A weekly round-up of news and happenings in German-American relations.
Business and Economics
Volkswagen gets initial approval of $14.7 billion settlement with U.S. drivers. The auto maker plans to hire 250 to 300 people to work exclusively on the process. (WSJ)
Registration for the new EU-U.S. data transfer agreement begins next month and companies need to put plans into motion quickly if they want to take advantage of all aspects of the agreement. (WSJ)
Stress tests add pressure on European banks. Deutsche Bank and Commerzbank look as vulnerable as some of the Italian lenders. (FT)
G-20 finance ministers fear Brexit blowback if breaking up is hard to do. (WSJ)
The industrial internet of things: China aims to lead the world in connecting factories. (Economist)
New Ifo Institute study finds that net income inequality in Germany is among the lowest in the OECD, but how much of that is due to government intervention? (FAZ)
The inside story of how Spain avoided EU sanctions: A late change in attitude by the German finance minister was key in preventing a fine for overshooting budget deficit targets. (El Pais)
Why so many American employees of German companies support Trump. (FAZ)
The collapse of the Syrian economy is worse than Germany’s after World War II. (Quartz)
The craft beer boom has catapulted the United States into first place as the world’s largest hop grower, ousting Germany from the top spot for the first time since 1967. (FT)
Foreign and Domestic Policy
Germany is reeling from a series of four violent attacks in a week in its south. (BBC)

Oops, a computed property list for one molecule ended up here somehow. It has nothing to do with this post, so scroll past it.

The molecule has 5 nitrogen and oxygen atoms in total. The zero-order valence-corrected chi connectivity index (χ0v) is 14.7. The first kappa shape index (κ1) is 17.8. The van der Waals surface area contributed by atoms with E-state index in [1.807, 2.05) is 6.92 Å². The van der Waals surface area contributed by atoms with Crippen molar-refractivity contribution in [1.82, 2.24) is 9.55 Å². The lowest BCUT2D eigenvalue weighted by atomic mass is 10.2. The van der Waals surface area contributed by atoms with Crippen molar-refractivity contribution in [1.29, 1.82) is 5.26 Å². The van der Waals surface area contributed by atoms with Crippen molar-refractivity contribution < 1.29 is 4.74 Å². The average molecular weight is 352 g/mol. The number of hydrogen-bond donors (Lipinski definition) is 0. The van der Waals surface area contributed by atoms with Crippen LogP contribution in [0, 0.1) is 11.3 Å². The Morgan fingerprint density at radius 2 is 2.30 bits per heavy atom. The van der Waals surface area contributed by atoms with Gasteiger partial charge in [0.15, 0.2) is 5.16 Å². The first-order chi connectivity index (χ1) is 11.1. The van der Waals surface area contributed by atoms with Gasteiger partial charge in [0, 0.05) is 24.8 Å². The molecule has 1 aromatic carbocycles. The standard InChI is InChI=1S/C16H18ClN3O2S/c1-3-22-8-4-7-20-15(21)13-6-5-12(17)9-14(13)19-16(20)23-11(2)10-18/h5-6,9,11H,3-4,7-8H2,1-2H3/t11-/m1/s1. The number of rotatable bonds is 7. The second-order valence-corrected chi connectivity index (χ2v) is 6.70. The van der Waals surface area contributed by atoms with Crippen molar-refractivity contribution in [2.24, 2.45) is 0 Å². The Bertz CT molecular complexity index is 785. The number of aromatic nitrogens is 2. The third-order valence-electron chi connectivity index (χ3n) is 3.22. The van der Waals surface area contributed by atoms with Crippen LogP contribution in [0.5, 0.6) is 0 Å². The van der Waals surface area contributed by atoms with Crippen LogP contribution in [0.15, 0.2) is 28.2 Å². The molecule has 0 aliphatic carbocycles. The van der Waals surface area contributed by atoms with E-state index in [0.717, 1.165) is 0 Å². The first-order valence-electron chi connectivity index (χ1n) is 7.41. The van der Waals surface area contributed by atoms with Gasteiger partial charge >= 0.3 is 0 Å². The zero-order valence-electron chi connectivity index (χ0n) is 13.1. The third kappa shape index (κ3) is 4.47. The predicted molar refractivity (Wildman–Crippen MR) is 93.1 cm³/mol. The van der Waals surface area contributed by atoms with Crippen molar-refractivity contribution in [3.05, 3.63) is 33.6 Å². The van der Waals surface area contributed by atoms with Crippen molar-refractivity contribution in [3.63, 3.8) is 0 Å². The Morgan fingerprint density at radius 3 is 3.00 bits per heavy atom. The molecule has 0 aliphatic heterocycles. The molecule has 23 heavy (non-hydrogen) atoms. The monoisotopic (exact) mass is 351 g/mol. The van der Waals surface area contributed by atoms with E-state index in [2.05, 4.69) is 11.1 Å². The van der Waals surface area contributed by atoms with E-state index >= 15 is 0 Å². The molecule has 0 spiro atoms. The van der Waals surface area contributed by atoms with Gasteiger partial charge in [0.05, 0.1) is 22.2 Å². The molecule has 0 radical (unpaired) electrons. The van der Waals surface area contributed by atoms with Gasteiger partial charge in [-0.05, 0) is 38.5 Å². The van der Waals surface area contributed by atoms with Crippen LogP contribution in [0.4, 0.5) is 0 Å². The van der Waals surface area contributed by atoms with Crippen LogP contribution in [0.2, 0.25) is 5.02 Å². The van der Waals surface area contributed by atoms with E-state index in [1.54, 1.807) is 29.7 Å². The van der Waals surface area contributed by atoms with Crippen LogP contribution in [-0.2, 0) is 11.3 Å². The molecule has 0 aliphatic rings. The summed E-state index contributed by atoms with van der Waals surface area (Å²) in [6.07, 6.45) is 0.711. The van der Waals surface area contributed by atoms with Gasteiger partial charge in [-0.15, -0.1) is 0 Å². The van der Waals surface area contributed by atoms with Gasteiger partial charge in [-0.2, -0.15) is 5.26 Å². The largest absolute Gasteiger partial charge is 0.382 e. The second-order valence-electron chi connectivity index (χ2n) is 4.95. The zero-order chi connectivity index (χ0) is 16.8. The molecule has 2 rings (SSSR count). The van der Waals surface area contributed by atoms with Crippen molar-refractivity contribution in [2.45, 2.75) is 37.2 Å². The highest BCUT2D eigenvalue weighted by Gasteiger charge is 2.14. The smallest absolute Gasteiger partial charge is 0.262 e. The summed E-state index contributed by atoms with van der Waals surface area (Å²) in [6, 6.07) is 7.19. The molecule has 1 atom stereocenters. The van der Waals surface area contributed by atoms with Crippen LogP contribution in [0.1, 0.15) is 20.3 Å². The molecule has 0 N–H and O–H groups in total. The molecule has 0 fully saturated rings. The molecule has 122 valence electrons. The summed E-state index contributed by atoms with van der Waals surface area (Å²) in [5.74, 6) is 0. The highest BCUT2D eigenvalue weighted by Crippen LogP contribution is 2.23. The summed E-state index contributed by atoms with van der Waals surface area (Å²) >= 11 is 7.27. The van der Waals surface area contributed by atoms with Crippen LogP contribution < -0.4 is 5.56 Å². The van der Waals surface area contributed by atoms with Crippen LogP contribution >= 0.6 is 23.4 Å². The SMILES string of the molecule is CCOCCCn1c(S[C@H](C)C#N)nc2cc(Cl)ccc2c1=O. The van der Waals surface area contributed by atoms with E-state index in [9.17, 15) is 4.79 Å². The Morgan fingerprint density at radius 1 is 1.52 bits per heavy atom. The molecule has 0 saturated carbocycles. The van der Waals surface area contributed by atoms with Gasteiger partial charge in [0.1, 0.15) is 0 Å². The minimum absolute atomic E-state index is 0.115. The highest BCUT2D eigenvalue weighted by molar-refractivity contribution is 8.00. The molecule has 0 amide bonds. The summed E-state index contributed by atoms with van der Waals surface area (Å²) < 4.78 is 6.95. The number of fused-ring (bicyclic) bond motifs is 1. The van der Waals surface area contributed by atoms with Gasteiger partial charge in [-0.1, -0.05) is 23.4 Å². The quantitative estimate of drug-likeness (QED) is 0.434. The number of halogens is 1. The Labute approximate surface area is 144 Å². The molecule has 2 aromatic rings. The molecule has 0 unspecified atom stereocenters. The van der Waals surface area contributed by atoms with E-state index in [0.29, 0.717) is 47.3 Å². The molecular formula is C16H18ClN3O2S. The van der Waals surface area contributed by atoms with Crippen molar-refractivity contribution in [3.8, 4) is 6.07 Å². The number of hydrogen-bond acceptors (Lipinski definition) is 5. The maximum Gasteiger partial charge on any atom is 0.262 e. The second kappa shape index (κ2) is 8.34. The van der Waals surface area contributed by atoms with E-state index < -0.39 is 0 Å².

Germans reconsider approach to migrants. After week of attacks, debate over stricter rules, awareness of war trauma. (WP)
Merkel defends asylum policies, says Germany is at ‘war’ with Islamic State. (WP)
Turkey wants Germany to hand over alleged supporters of Fethullah Gulen, the man they accuse of being the mastermind behind the failed coup. Strained relations between Berlin and Ankara look set to get a little more so. (DW)
Berlin mulls how to further strengthen gun laws after Munich attack. (DW)
Germany will make the global refugee crisis, sustainable development, and climate change and energy policy key priorities for G20 nations when it takes over the group’s revolving presidency in 2017. (Handelsblatt)
With G-20’s focus on Europe, pressure eases on China. (WSJ)
Where Hillary Clinton and Donald Trump stand on foreign-policy issues. (WSJ)
Germany’s Foreign Minister Frank-Walter Steinmeier said in an interview that if the Republican candidate wins the U.S. presidency it would mean “a lot of uncertainty for the trans-Atlantic relationship.” (NYT)
Clinton’s nomination puts women closer to running three of the world’s largest economies. (Time)
Society, Culture, and Politics
In the face of a rash of attacks, Germans are staying remarkably calm. (Economist)
America Über Alles. How traditional and radical conservatives come to speak a common political language—that ultimately benefits the extremists. (Tablet)
America First, For Charles Lindbergh and Donald Trump. (New Yorker)
Controversy ahead of pro-Erdogan rally in Cologne. The rallies come in the wake of the failed military coup in Turkey. (DW)
Terrorist or disturbed loner? Munich attack reveals shifting labels. (NYT)
In Germany, anti-Muslim extremists may pose as big a threat as Islamist militants. (WP)
Save the date! A half-day conference on the challenges, choices, and consequences of the new White Paper on German Security Policy and the Future of the Bundeswehr will be held September 21 at the German Marshall Fund in Washington, DC.
AICGS is now accepting applications for the DAAD Prize for Distinguished Scholarship in German and European Studies. The application deadline is August 31, 2016.
AICGS is now accepting applications for the next round of DAAD fellowships. The application deadline for Spring 2017 (January 2017 – June 2017) is August 31, 2016.